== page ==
LETTER : A woman's place in the supermarket

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The Independent Online
From Ms Beverley Beckett

Sir: As someone whose life has been influenced by the writing of Germaine Greer, I was rather surprised to read her article ("Never glad confident Sainsbury's again", 10 November). In it, the woman who so fiercely championed women's rights in The Female Eunuch self-importantly declares herself, as a wage-earner, "working woman", while dismissively lumping all other women (presumably including those with babies and small toddlers, whom she finds so irritating for taking up the parking spaces by the entrance, and cluttering it up with their special-needs trolleys) into the category of "fun-loving leisure shoppers", who do nothing but obstruct her on her busy way.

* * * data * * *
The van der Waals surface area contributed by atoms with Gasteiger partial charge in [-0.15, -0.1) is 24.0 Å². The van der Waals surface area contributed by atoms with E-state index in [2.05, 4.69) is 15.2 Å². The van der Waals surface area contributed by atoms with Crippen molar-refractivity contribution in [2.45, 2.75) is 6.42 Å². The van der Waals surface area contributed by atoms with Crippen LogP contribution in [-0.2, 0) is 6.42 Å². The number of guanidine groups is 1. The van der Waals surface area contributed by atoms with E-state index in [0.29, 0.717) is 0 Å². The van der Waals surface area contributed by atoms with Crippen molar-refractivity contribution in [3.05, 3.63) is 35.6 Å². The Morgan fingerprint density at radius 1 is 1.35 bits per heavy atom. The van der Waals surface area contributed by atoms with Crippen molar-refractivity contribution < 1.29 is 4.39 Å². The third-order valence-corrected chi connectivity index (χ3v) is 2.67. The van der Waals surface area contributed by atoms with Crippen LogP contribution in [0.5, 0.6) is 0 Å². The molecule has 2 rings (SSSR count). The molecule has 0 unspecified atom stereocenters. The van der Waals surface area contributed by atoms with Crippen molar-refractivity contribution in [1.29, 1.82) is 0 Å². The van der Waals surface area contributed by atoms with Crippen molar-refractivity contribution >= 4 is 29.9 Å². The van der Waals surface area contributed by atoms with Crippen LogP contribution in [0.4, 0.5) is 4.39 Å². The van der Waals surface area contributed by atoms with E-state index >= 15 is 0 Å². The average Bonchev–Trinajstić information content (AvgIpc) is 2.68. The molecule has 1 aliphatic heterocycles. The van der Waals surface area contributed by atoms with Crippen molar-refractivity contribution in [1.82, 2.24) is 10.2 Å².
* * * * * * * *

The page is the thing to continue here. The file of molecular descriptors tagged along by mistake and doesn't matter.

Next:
Silly me never to have previously relished shopping at Sainsbury's with my toddler as a fun leisure activity. A previous wage-earner, who is presently committed to caring on a full-time basis for a small daughter, I was enlightened to find that, exhausted though I may be at the end of each day, I am not a working woman and certainly never in a hurry at the supermarket.

Is this post-feminism? Or is it simply the woman who, in Sex and Destiny, criticised the West as a profoundly fertility-denying, anti-child society, expressing her own distaste and hostility towards children's very presence in public places like supermarkets?

Anyway, must dash: I hear there's a free cheese-tasting on at Sainsbury's - or should I just stay at home?

Yours sincerely,

Beverley Beckett

Claydon, Oxfordshire

10 November

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